Which means that you can create Twitter threads easily and quickly.
In less than 10 words I’m going to go with "Make Twitter Threads
quickly and easily.”
It’s not sexy, but it’s obvious. I’ll probably tweak this some more before any of these changes go live but that’s my thinking so far.
The subheadline #
If a good headline tells your audience what you do and why it makes their life better. Your subheader explains how you do it, again in 10 words or less and with zero fluff or jargon.
Feature sections #
I like to use my feature sections to handle common objections to using the product.
The idea is to communicate the core benefits of the product, explain the biggest problem our product solves, and address your main concerns and objections all in one go.
I aim for 3-5 features. The more expensive or unintuitive the product, the more objections I need to address.
A good feature description is made of three parts: a title, a description, and an image.
A title lets people decide if something is relevant #
A title describing your feature or its value in 5 words or less
I’m just trying to describe what it is so that people can decide if it’s relevant to them.
I have a group features, benefits, and objections that I want to focus on:
- If you want to use the native Twitter client to make threads you have to copy and paste your blog post into a notebook then count characters to figure out where the breaks go.
- the fact that you get sucked into social media when you trying to get content for Twitter on Twitter
- the fact that you can time stuff to go out when it has the best chance of reaching people.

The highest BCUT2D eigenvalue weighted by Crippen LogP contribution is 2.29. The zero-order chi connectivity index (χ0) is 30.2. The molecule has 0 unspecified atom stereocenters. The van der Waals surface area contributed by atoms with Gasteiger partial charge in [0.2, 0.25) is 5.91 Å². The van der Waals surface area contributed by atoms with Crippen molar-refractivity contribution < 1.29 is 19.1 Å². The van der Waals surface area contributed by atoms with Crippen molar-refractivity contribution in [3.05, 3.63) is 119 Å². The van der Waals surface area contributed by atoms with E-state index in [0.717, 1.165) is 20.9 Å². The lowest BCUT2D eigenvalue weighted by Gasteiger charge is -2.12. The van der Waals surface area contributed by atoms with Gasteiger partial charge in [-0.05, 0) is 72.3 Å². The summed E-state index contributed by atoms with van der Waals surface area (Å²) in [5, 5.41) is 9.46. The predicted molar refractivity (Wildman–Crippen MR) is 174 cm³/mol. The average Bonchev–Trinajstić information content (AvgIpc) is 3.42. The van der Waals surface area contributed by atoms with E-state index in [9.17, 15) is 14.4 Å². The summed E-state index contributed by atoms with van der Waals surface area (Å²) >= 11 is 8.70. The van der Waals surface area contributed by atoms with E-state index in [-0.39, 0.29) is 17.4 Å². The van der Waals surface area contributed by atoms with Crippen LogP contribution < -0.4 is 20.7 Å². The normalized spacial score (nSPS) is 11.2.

For the first value prop, I came up with as many headlines as I can think of
- A one-Stop Twitter thread Maker
- Never copy & paste content again
- No more character counting
- See an exact preview of your thread as you write.
- Writing anything longer than a sentence on Twitter is a real headache.
- The native Twitter client is a pain to use for threads.
Then I try and trim the best ones down to 5 words or less
- One-Stop Twitter thread Maker
- Preview threads as you write
- No more copy-and-paste
- Threads on Twitter are painful
I’m going to go with ‘Preview threads as you write’ because I think that will make the most specific to anyone who has tried to create a long thread on Twitter and is then searching for a solution.
Then I repeated the same process of laying out options for the other two value props and then trimming then and picking the best one.
The description twists the knife #
If the title lets people skip over bits they don’t care about, then I’m going to assume anyone reading this description stopped here because they can relate to the value prop in the title.
Now I want to speak directly to the person (not in the third person) and go straight to their problem. If it goes on for more than 2 sentences I resort to bullet points. I try and end each line with a clear benefit.
I’m trying to point out what people are doing wrong and how I make things better. The ideal outcome is to reveal the larger implication of the issue and make them viscerally feel the pain of their problem in the headline.
Preview threads as you write
Making threads in Twitter means copy-and-pasting stuff into a notebook, counting characters to figure out where the breaks go, and moving images around as you edit 🤯 Start sharing great threads on a regular basis without all the hassle.
✨ Know exactly how many characters fit into each tweet.
✨ Easily split text into separate tweets.
✨ Add as many images, videos, and gifs as you want.
Then demonstrate the feature in action #
Your feature’s image should visualize the feature in a way that puts everything into context. Even better, use an auto-playing GIF or SVG animation.
Here is everything put together.
This is all work in progress, I’ll continue to write about this as I improve our landing page, then I’ll AB test the changes and share them.
I got accepted to CXL institutes’ growth marketing mini-degree scholarship. The program runs online and covers 112 hours of content over 12 weeks. As part of the scholarship, I have to write an essay about what I learn each week.
This is post 3 in a series. The rest of the posts are listed here.
If you’d like to get more updates on growth marketing you can follow me on Twitter @joshpitzalis.